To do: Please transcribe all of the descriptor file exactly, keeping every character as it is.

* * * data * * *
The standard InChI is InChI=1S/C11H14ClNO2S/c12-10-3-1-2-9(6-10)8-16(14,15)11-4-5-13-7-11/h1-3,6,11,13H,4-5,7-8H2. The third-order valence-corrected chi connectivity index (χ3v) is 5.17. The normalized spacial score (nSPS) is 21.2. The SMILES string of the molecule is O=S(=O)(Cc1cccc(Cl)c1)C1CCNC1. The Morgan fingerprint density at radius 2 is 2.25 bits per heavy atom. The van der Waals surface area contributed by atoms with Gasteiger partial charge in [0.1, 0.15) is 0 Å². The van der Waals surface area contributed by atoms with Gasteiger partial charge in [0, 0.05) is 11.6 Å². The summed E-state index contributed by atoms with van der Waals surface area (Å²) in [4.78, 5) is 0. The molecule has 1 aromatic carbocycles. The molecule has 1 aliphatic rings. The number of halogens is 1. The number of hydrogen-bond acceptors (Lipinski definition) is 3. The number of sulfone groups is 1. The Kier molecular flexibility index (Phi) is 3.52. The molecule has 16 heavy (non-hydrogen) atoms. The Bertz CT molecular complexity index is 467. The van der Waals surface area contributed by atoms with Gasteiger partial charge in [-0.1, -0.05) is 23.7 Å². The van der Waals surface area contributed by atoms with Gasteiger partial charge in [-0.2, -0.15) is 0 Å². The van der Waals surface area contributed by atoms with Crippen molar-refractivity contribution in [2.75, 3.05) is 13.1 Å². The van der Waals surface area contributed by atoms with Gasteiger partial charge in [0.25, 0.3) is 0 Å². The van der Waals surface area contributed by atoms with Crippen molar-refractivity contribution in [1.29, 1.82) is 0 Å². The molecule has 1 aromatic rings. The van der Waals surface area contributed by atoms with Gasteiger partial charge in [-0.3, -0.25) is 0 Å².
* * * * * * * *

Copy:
The standard InChI is InChI=1S/C11H14ClNO2S/c12-10-3-1-2-9(6-10)8-16(14,15)11-4-5-13-7-11/h1-3,6,11,13H,4-5,7-8H2. The third-order valence-corrected chi connectivity index (χ3v) is 5.17. The normalized spacial score (nSPS) is 21.2. The SMILES string of the molecule is O=S(=O)(Cc1cccc(Cl)c1)C1CCNC1. The Morgan fingerprint density at radius 2 is 2.25 bits per heavy atom. The van der Waals surface area contributed by atoms with Gasteiger partial charge in [0.1, 0.15) is 0 Å². The van der Waals surface area contributed by atoms with Gasteiger partial charge in [0, 0.05) is 11.6 Å². The summed E-state index contributed by atoms with van der Waals surface area (Å²) in [4.78, 5) is 0. The molecule has 1 aromatic carbocycles. The molecule has 1 aliphatic rings. The number of halogens is 1. The number of hydrogen-bond acceptors (Lipinski definition) is 3. The number of sulfone groups is 1. The Kier molecular flexibility index (Phi) is 3.52. The molecule has 16 heavy (non-hydrogen) atoms. The Bertz CT molecular complexity index is 467. The van der Waals surface area contributed by atoms with Gasteiger partial charge in [-0.1, -0.05) is 23.7 Å². The van der Waals surface area contributed by atoms with Gasteiger partial charge in [-0.2, -0.15) is 0 Å². The van der Waals surface area contributed by atoms with Crippen molar-refractivity contribution in [2.75, 3.05) is 13.1 Å². The van der Waals surface area contributed by atoms with Gasteiger partial charge in [0.25, 0.3) is 0 Å². The van der Waals surface area contributed by atoms with Crippen molar-refractivity contribution in [1.29, 1.82) is 0 Å². The molecule has 1 aromatic rings. The van der Waals surface area contributed by atoms with Gasteiger partial charge in [-0.3, -0.25) is 0 Å².